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But it isn`t published yet AFAIK. Is it?

What it takes to decode segments to single number signals that are needed by nixies?

I was thinking of making some steampunk clock with individual lights for each number, very similar what needed for nixies but just plain light bulbs.

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well, it would also be pretty easy to "decode" any 7 segment display using an eeprom.

http://www.mcamafia.de/nixie/ncp_dt/nix_deco.htm

this way we could also use a cheap radio-controlled digital clock and then simply replace the LED-display or LCD with nixies.

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Yeh but if it's midibox based you just don't encode it in the first place ;)

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sure, but it is easy for you to say.  ;D

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Yeh but if it's midibox based you just don't encode it in the first place ;)

something not midibox based would be cheaper  ;D

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what about a midibox based nixie-clock?  ;D

something not midibox based would be cheaper  ;D

Make up your mind ;)

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How would you go about setting up a nixie display for Midi timecode? I know there are drivers and boards available online for interfacing nixie tubes with arduinos. I am thinking if I used that to connect to a dout module, then maybe it would just be a matter of coding? Has anyone tried doing this?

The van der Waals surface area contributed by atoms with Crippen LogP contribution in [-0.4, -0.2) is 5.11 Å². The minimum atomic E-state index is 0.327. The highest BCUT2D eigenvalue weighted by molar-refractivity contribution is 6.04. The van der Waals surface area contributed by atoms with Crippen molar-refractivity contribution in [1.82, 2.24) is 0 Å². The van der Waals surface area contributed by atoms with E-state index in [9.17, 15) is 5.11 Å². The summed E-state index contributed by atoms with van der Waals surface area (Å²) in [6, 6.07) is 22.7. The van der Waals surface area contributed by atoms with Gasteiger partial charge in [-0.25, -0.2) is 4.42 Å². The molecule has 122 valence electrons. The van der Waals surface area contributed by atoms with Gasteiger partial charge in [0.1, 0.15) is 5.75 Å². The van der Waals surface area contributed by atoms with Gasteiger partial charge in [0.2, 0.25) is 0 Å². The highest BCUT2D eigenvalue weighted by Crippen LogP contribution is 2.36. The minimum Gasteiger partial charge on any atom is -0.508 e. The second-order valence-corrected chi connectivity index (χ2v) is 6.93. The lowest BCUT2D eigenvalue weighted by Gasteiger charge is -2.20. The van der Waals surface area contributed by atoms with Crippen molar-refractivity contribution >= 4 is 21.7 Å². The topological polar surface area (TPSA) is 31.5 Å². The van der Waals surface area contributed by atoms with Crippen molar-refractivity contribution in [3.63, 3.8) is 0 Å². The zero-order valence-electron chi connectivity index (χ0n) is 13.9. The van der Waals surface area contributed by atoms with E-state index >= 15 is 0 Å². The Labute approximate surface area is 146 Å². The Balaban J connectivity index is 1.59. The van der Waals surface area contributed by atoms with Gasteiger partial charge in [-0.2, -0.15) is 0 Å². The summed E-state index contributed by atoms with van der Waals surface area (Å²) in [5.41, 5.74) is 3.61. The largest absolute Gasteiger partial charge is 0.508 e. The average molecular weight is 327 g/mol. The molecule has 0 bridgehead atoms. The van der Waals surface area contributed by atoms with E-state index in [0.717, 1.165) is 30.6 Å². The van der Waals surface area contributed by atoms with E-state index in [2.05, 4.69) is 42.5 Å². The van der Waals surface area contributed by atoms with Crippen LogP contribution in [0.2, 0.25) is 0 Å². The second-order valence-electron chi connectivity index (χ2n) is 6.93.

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What is the pinout of a Nixie tube adaptor? It would depend on the interface: SPI, I2C,  parallel etc. as how you might connect everything.

I think Nixies use voltage that can kill you, so it's not for the light-hearted.

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I'm not sure I know how to answer, but it seems like the common method is to connect the nixie to a sn74141 or similar, with 4 connections ultimately, to the arduino. here is a diagram for what seems like the most simple way to do it

 

FV4MTFDI8PQUCNO.LARGE.jpg

 

from this page:

http://www.instructables.com/id/How-to-Control-a-Nixie-Tube-with-an-Arduino/

the arduino sends basically a 4 digit binary value to the ic that corresponds for each number, 0 through 9, in the nixie. So I am thinking maybe, if it is possible to connect this to a dout module, that the mtc digits could somehow be programmed to send this 4 digit code instead of the 7 segment values. possibly with senders and receivers?